Trendy, or tried and true?
What’s the best way to communicate with your website visitors, sales prospects, customers, or even your coworkers or employees?
Lately, there’s been a lot of buzz around innovations in instant messaging—Slack is a Silicon Valley darling, and it appears that some big players are going all-in on chatbots. Companies like Zappos, meanwhile, have planted their flag firmly in mastering the art of customer phone calls.
But what if your business doesn’t have a call center or even a dedicated customer service team? And what if you don’t have the time or expertise to try using chatbots?
There’s a simple, straightforward answer that’s already been in use for decades: email.
To this day, email remains one of the most common, even preferred, forms of communication.
It’s everywhere, all the time.
The vast majority of U.S. adults use email, and Adobe suggests that Americans are “practically addicted to email, checking it around the clock no matter where they are or what they’re doing.”
According to Marketing Charts, email is the preferred customer choice for sharing positive feedback and is second only to a phone call for answering a simple question or registering a complaint.
Already know about the importance of email? Jump to our 6 step process for writing a professional email response.
To put it simply, your customers are expecting to email you, and they’re expecting you to respond quickly.
Not replying to business email comes at a cost
The problem is that most companies are terrible at replying to emails.
About a third of companies never respond to emails from customers or prospects at all. When companies do reply, their responses are often incomplete or inaccurate.
For small businesses, this is a costly mistake.
91 percent of respondents in an Accenture study reported being frustrated by having to contact a company about the same issue more than once.
According to that same study, 66 percent of global customers switched to a competitor after a poor customer experience.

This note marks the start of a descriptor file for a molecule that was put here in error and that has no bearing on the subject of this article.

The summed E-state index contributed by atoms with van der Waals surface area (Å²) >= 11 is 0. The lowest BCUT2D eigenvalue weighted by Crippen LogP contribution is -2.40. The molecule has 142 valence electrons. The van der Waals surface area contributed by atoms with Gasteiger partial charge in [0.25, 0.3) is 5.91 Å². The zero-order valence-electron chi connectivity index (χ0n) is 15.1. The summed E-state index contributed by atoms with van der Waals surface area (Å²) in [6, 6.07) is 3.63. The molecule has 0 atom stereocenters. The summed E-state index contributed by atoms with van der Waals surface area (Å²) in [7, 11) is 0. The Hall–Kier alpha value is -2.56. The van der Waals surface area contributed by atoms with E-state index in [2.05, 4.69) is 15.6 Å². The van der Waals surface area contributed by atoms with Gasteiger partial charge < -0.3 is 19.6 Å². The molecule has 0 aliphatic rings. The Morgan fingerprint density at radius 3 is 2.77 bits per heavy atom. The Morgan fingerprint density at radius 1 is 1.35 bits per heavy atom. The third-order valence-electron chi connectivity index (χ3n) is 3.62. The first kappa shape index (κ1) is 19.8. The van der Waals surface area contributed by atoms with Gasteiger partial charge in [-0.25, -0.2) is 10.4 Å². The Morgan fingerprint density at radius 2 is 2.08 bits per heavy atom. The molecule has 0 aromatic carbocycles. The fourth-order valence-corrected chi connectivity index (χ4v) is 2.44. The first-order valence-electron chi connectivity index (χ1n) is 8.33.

As David Pierce wrote for Wired, email isn’t dead, but it is broken. Perhaps more accurately, the way we use email is broken.
Managing team email is work—but you can improve your responses
Now, if those numbers discourage you, don’t worry—the truth is that your business has an incredible opportunity. With some training and attention to process, anyone who touches email in your company can do better.
By simply improving your email responses, you can keep your customers around longer. If you’re able to respond quickly with accurate, helpful information, you may even convert your competitor’s frustrated customers.
It’s going to take a little bit of work, but once you and your team get the hang of it, it’ll pay off in a big way.
To help you out, we’ve put together a six-step checklist that will improve your email responses. You can read through the explanation below, or click here to download it to share with your team. If you print it out, it’ll make a great checklist to keep near your computer so you can reference it frequently.
6 steps to writing a professional email response
When you receive an email, you can follow these steps to write clear and helpful replies.
1. Read the message
Done? Great! Now read it again. It’s easy to miss important details the first time around. Most email readers skim through an email in less than eight seconds.